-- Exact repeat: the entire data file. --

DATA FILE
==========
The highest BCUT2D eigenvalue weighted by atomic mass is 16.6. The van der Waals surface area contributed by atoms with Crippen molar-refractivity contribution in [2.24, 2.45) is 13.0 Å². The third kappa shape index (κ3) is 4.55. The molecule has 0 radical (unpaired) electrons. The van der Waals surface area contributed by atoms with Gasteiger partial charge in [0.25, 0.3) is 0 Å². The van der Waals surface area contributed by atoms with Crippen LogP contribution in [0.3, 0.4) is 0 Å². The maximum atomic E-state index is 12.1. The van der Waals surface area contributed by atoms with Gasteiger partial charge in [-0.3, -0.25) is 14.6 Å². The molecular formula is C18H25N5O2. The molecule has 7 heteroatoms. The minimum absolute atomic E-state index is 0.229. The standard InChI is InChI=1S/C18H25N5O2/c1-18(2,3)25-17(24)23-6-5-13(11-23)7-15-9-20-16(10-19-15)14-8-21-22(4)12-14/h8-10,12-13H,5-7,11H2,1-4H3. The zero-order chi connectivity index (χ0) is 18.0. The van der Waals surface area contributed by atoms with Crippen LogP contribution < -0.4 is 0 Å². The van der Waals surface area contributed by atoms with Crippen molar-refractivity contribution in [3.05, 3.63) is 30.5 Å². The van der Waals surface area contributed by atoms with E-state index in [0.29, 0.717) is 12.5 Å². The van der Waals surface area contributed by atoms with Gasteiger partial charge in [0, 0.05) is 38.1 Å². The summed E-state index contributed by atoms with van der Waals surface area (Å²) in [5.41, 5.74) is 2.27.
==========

The highest BCUT2D eigenvalue weighted by atomic mass is 16.6. The van der Waals surface area contributed by atoms with Crippen molar-refractivity contribution in [2.24, 2.45) is 13.0 Å². The third kappa shape index (κ3) is 4.55. The molecule has 0 radical (unpaired) electrons. The van der Waals surface area contributed by atoms with Gasteiger partial charge in [0.25, 0.3) is 0 Å². The van der Waals surface area contributed by atoms with Crippen LogP contribution in [0.3, 0.4) is 0 Å². The maximum atomic E-state index is 12.1. The van der Waals surface area contributed by atoms with Gasteiger partial charge in [-0.3, -0.25) is 14.6 Å². The molecular formula is C18H25N5O2. The molecule has 7 heteroatoms. The minimum absolute atomic E-state index is 0.229. The standard InChI is InChI=1S/C18H25N5O2/c1-18(2,3)25-17(24)23-6-5-13(11-23)7-15-9-20-16(10-19-15)14-8-21-22(4)12-14/h8-10,12-13H,5-7,11H2,1-4H3. The zero-order chi connectivity index (χ0) is 18.0. The van der Waals surface area contributed by atoms with Crippen LogP contribution < -0.4 is 0 Å². The van der Waals surface area contributed by atoms with Crippen molar-refractivity contribution in [3.05, 3.63) is 30.5 Å². The van der Waals surface area contributed by atoms with E-state index in [0.29, 0.717) is 12.5 Å². The van der Waals surface area contributed by atoms with Gasteiger partial charge in [0, 0.05) is 38.1 Å². The summed E-state index contributed by atoms with van der Waals surface area (Å²) in [5.41, 5.74) is 2.27.